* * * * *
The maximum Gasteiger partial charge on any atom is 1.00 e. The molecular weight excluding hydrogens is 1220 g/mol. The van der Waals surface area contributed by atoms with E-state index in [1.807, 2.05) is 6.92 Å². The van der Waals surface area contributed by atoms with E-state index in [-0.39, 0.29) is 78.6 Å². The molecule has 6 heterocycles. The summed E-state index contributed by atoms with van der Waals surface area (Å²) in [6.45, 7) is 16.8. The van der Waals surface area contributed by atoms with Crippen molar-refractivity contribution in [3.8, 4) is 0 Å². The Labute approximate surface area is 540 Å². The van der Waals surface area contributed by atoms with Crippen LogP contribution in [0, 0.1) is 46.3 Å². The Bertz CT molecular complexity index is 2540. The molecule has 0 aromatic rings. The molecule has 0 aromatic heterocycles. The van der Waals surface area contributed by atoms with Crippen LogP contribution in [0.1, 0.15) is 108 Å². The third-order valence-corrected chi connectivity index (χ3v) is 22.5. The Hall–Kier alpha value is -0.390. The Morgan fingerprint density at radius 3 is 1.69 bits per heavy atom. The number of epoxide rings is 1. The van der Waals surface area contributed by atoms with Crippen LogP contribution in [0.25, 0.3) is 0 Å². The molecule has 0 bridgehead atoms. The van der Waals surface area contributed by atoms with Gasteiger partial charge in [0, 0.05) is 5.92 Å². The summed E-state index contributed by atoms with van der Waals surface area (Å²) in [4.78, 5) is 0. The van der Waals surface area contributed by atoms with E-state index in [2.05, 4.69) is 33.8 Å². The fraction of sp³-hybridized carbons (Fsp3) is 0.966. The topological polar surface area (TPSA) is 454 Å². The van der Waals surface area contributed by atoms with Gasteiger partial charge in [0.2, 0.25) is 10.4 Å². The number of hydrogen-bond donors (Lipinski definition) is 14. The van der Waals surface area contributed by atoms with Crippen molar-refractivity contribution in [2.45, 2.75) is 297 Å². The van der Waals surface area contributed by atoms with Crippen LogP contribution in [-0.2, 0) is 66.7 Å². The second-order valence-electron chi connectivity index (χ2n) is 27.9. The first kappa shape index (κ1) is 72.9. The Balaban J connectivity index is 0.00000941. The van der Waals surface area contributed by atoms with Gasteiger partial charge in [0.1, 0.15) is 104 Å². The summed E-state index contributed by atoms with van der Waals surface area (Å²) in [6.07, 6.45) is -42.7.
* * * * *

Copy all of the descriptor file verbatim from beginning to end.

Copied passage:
The maximum Gasteiger partial charge on any atom is 1.00 e. The molecular weight excluding hydrogens is 1220 g/mol. The van der Waals surface area contributed by atoms with E-state index in [1.807, 2.05) is 6.92 Å². The van der Waals surface area contributed by atoms with E-state index in [-0.39, 0.29) is 78.6 Å². The molecule has 6 heterocycles. The summed E-state index contributed by atoms with van der Waals surface area (Å²) in [6.45, 7) is 16.8. The van der Waals surface area contributed by atoms with Crippen molar-refractivity contribution in [3.8, 4) is 0 Å². The Labute approximate surface area is 540 Å². The van der Waals surface area contributed by atoms with Crippen LogP contribution in [0, 0.1) is 46.3 Å². The Bertz CT molecular complexity index is 2540. The molecule has 0 aromatic rings. The molecule has 0 aromatic heterocycles. The van der Waals surface area contributed by atoms with Crippen LogP contribution in [0.1, 0.15) is 108 Å². The third-order valence-corrected chi connectivity index (χ3v) is 22.5. The Hall–Kier alpha value is -0.390. The Morgan fingerprint density at radius 3 is 1.69 bits per heavy atom. The number of epoxide rings is 1. The van der Waals surface area contributed by atoms with Crippen LogP contribution in [0.25, 0.3) is 0 Å². The molecule has 0 bridgehead atoms. The van der Waals surface area contributed by atoms with Gasteiger partial charge in [0, 0.05) is 5.92 Å². The summed E-state index contributed by atoms with van der Waals surface area (Å²) in [4.78, 5) is 0. The van der Waals surface area contributed by atoms with E-state index in [2.05, 4.69) is 33.8 Å². The fraction of sp³-hybridized carbons (Fsp3) is 0.966. The topological polar surface area (TPSA) is 454 Å². The van der Waals surface area contributed by atoms with Gasteiger partial charge in [0.2, 0.25) is 10.4 Å². The number of hydrogen-bond donors (Lipinski definition) is 14. The van der Waals surface area contributed by atoms with Crippen molar-refractivity contribution in [2.45, 2.75) is 297 Å². The van der Waals surface area contributed by atoms with Crippen LogP contribution in [-0.2, 0) is 66.7 Å². The second-order valence-electron chi connectivity index (χ2n) is 27.9. The first kappa shape index (κ1) is 72.9. The Balaban J connectivity index is 0.00000941. The van der Waals surface area contributed by atoms with Gasteiger partial charge in [0.1, 0.15) is 104 Å². The summed E-state index contributed by atoms with van der Waals surface area (Å²) in [6.07, 6.45) is -42.7.